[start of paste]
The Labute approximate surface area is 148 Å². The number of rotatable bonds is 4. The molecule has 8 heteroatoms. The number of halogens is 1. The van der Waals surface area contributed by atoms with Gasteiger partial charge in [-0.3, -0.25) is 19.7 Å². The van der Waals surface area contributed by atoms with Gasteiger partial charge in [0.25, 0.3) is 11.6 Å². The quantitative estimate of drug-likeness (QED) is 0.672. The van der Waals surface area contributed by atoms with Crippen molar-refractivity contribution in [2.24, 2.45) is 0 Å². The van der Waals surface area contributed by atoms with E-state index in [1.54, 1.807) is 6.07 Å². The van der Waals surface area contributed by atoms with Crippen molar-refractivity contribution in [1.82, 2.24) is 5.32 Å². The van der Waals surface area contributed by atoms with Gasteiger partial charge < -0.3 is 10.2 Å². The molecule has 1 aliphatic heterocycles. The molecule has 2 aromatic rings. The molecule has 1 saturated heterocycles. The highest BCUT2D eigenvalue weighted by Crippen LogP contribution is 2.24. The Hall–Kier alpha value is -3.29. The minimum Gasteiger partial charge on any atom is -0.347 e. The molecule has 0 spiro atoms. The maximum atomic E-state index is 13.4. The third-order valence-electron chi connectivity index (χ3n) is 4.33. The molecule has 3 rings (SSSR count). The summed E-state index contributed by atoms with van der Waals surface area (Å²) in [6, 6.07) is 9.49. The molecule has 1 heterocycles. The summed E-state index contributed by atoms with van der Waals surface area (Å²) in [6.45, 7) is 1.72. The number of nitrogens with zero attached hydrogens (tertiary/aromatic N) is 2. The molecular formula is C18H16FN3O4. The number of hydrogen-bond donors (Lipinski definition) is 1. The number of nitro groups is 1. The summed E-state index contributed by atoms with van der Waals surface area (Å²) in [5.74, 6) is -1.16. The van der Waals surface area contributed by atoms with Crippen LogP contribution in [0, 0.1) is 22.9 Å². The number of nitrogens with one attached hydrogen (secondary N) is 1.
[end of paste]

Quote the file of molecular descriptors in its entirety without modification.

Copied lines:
The Labute approximate surface area is 148 Å². The number of rotatable bonds is 4. The molecule has 8 heteroatoms. The number of halogens is 1. The van der Waals surface area contributed by atoms with Gasteiger partial charge in [-0.3, -0.25) is 19.7 Å². The van der Waals surface area contributed by atoms with Gasteiger partial charge in [0.25, 0.3) is 11.6 Å². The quantitative estimate of drug-likeness (QED) is 0.672. The van der Waals surface area contributed by atoms with Crippen molar-refractivity contribution in [2.24, 2.45) is 0 Å². The van der Waals surface area contributed by atoms with E-state index in [1.54, 1.807) is 6.07 Å². The van der Waals surface area contributed by atoms with Crippen molar-refractivity contribution in [1.82, 2.24) is 5.32 Å². The van der Waals surface area contributed by atoms with Gasteiger partial charge < -0.3 is 10.2 Å². The molecule has 1 aliphatic heterocycles. The molecule has 2 aromatic rings. The molecule has 1 saturated heterocycles. The highest BCUT2D eigenvalue weighted by Crippen LogP contribution is 2.24. The Hall–Kier alpha value is -3.29. The minimum Gasteiger partial charge on any atom is -0.347 e. The molecule has 0 spiro atoms. The maximum atomic E-state index is 13.4. The third-order valence-electron chi connectivity index (χ3n) is 4.33. The molecule has 3 rings (SSSR count). The summed E-state index contributed by atoms with van der Waals surface area (Å²) in [6, 6.07) is 9.49. The molecule has 1 heterocycles. The summed E-state index contributed by atoms with van der Waals surface area (Å²) in [6.45, 7) is 1.72. The number of nitrogens with zero attached hydrogens (tertiary/aromatic N) is 2. The molecular formula is C18H16FN3O4. The number of hydrogen-bond donors (Lipinski definition) is 1. The number of nitro groups is 1. The summed E-state index contributed by atoms with van der Waals surface area (Å²) in [5.74, 6) is -1.16. The van der Waals surface area contributed by atoms with Crippen LogP contribution in [0, 0.1) is 22.9 Å². The number of nitrogens with one attached hydrogen (secondary N) is 1.